Defence Secretary Philip Hammond today rejected claims Britain would be unable to defend the Falklands against a fresh Argentinian assault as both countries mark the 30-year anniversary of the conflict in the South Atlantic.
Speaking as Britain's new Joint Forces Command comes into effect, Mr Hammond said Britain would "robustly" defend the islands against any attack and insisted "we have the assets, the people, the equipment in place to do so".
Admiral Sir John Woodward, who led the taskforce to recover the islands in 1982, earlier told The Times while Britain is without an aircraft carrier it would not be able to repeat the successful mission of 30 years ago.
Meanwhile, Argentinian president Cristina Fernandez will use the landmark date to make a major speech and lead hundreds of rallies across Argentina as she renews calls for Britain to cede sovereignty over the islands.
Mr Hammond said: "We are very clear that our position in relation to the Falklands is that we will be robust in defence of the Falkland Islands, but we do not intend to repeat the mistake of 1982 and allow the Falklands to be taken from us.
"We will defend them robustly, we have the assets, the people, the equipment in place to do so.
"Despite the rhetoric of the media, there is no evidence at all of any military intention by Argentina nor any military capability by Argentina to attempt to retake the Falkland Islands."
He continued: "I have said very clearly, we are not going to lose the Falklands.
"We have the assets in position on the Falklands which we didn't back in the early 1980s that will enable us to see off any acts of aggression.
"I emphasise again, there is not the slightest intelligence to suggest that there is any credible military threat to the Falklands."
HMS Dauntless is due to sail from Portsmouth to the Falklands tomorrow - a day before the 30th anniversary of the British task force sailing to war in the South Atlantic.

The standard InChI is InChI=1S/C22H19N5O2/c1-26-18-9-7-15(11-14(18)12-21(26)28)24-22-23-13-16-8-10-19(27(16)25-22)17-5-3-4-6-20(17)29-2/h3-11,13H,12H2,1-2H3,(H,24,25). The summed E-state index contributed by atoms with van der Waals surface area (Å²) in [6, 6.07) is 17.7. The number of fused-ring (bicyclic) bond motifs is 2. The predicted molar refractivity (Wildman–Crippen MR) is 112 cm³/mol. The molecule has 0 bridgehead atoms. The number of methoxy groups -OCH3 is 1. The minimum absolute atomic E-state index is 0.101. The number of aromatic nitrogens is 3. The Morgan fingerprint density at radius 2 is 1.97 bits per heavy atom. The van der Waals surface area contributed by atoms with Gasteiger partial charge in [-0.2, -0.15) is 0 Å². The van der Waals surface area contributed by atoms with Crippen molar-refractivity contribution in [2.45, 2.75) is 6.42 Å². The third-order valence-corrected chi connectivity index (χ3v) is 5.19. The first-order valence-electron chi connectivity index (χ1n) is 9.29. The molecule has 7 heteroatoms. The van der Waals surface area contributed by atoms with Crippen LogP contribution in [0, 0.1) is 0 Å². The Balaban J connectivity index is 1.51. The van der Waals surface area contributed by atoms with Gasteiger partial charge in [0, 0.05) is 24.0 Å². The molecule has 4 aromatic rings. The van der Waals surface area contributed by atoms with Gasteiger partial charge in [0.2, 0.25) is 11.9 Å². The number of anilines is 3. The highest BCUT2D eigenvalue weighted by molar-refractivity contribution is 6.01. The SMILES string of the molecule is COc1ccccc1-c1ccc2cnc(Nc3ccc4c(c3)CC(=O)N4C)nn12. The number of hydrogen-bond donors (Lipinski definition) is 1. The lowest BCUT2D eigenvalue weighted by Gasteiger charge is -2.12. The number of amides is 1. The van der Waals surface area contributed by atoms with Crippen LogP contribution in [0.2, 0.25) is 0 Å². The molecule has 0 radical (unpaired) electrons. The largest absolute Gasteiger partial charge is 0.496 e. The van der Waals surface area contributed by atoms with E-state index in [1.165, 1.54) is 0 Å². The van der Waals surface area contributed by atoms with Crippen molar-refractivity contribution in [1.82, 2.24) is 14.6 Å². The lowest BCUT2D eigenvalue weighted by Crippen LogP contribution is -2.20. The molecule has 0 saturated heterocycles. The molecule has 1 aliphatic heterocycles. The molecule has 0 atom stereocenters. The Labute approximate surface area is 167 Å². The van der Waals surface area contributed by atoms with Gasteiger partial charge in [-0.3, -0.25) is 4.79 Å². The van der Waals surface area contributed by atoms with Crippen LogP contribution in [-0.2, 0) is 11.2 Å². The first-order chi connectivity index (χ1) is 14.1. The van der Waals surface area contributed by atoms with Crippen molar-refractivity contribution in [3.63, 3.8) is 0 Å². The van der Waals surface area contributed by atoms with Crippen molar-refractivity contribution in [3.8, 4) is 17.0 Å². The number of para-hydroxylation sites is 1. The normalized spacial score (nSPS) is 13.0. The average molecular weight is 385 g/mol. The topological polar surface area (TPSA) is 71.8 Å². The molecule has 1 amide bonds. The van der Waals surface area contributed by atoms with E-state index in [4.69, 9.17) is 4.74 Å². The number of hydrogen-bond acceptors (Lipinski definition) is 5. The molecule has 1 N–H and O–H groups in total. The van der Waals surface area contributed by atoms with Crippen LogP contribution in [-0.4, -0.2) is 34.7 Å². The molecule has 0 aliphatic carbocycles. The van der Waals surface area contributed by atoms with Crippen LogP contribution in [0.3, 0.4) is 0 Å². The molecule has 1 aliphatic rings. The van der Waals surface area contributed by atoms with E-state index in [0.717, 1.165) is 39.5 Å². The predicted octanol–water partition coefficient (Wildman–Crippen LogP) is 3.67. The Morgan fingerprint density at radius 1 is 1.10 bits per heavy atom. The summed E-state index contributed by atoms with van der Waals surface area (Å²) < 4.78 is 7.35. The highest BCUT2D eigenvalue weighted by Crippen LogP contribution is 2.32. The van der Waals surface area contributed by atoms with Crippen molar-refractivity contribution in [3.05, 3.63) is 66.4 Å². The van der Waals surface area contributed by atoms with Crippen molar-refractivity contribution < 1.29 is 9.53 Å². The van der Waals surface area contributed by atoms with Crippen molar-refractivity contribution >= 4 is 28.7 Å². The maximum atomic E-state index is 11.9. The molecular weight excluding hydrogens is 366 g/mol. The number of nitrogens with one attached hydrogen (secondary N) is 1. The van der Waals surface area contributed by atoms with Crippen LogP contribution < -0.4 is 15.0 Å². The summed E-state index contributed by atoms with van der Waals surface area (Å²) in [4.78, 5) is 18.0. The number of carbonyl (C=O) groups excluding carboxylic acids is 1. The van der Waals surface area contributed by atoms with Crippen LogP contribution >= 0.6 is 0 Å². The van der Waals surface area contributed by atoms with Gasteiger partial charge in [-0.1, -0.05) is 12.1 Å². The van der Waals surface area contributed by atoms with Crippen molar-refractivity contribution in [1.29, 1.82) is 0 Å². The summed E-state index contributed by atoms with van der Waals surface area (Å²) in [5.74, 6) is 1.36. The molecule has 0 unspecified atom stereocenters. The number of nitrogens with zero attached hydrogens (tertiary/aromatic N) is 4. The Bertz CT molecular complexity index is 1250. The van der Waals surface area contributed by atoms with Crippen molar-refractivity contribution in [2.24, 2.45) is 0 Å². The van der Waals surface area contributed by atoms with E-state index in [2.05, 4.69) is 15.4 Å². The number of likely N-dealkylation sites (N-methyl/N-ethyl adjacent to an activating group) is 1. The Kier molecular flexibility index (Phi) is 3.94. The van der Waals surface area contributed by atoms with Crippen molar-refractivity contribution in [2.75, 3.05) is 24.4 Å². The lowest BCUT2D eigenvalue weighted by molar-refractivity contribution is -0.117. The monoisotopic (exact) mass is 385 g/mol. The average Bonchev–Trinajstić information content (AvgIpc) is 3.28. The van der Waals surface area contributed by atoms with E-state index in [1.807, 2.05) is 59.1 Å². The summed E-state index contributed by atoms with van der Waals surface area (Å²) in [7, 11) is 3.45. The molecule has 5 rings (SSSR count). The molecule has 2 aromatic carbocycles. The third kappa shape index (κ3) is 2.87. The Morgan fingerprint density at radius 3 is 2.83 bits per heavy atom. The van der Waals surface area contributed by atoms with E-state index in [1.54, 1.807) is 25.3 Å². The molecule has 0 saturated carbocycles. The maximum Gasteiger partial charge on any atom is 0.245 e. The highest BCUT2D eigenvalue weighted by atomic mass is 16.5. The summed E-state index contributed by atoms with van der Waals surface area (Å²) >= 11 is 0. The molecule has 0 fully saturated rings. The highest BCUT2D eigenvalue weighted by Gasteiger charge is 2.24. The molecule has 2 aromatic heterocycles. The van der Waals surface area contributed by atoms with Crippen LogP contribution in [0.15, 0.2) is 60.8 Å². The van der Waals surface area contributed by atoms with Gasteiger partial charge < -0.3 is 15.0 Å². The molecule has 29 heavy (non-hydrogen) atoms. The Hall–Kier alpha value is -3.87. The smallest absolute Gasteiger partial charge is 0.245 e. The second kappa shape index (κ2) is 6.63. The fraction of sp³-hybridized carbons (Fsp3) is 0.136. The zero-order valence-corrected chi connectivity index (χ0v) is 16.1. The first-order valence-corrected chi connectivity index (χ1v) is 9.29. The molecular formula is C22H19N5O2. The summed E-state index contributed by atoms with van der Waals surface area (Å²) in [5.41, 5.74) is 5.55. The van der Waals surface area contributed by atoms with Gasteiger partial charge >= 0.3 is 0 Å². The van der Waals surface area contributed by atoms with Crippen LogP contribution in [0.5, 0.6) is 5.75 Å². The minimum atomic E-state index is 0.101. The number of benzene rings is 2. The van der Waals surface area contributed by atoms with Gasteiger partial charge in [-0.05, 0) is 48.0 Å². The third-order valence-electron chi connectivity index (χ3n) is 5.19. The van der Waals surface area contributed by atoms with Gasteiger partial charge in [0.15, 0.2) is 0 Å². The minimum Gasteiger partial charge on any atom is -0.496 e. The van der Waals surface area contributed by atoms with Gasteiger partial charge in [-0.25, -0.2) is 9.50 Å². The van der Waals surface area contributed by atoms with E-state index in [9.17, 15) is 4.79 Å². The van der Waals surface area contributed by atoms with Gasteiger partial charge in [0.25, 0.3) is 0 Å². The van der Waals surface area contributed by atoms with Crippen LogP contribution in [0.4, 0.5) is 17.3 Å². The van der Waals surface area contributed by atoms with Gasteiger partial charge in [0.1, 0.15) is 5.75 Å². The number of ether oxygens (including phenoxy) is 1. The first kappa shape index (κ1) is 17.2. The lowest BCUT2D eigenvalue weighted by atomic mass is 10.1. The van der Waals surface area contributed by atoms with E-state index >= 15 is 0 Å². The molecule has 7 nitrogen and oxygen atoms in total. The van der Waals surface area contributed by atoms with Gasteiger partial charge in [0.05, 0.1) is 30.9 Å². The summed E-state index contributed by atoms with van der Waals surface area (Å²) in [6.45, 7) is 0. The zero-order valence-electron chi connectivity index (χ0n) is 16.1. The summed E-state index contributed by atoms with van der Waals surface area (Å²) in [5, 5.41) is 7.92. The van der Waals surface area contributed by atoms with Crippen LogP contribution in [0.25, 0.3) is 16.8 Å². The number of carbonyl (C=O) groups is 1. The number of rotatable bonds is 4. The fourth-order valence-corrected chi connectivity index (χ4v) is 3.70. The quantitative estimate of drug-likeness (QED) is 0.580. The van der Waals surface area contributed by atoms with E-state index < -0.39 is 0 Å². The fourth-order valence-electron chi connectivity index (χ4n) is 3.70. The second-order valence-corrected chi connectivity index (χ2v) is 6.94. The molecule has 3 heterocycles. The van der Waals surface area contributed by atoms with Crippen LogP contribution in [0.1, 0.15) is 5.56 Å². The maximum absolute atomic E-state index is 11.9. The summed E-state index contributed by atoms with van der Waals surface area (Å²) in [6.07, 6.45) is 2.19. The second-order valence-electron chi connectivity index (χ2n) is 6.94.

The destroyer, the second of the Royal Navy's new Type 45 air defence destroyers, is said by the Ministry of Defence (MoD) to be a routine mission to take over the patrols of Plymouth-based frigate HMS Montrose.
The Argentine government has threatened legal action against British and American banks involved in advising UK companies exploring for oil in the Falklands.
But Downing Street said today the move was not in Argentina's "own interests".
The Prime Minister's official spokesman said: "We don't think it is in their interests or our interests.
"We are a big investor in that country. We think they are acting against their interests if people are attacking shops and branches of banks in Argentina."
Amid the commemorations, the naval officer responsible for co-ordinating the torpedo attack which sank the General Belgrano, creating a turning point in the Falklands War, said today that he had no regrets.
Vice admiral Sir Tim McClement was second-in-command of the submarine HMS Conqueror which fired the torpedoes at the Argentinian warship, causing the loss of 323 lives.
At the time, Prime Minister Margaret Thatcher was heavily criticised for the move as the ship was outside an exclusion zone and was heading away from the Falklands.
Speaking to the Portsmouth News, Sir Tim said: "There is no doubt in my mind that sinking the Belgrano was absolutely the right thing to do - firstly for survival in case the pincer movement worked against our carriers and secondly it demonstrated intent to the Argentinians."
Earlier, David Cameron issued a statement to mark the anniversary of the conflict.
He said: "Thirty years ago today the people of the Falkland Islands suffered an act of aggression that sought to rob them of their freedom and their way of life.
"Today is a day for commemoration and reflection: a day to remember all those who lost their lives in the conflict - the members of our Armed Forces, as well as the Argentinian personnel who died.
"Today, we salute the heroism of the Task Force which set sail to free the islands.
"We are rightly proud of the role Britain played in righting a profound wrong. And the people of the Falkland Islands can be justly proud of the prosperous and secure future they have built for their islands since 1982.
"Britain remains staunchly committed to upholding the right of the Falkland Islanders, and of the Falkland Islanders alone, to determine their own future.
"That was the fundamental principle that was at stake 30 years ago: and that is the principle which we solemnly re-affirm today."
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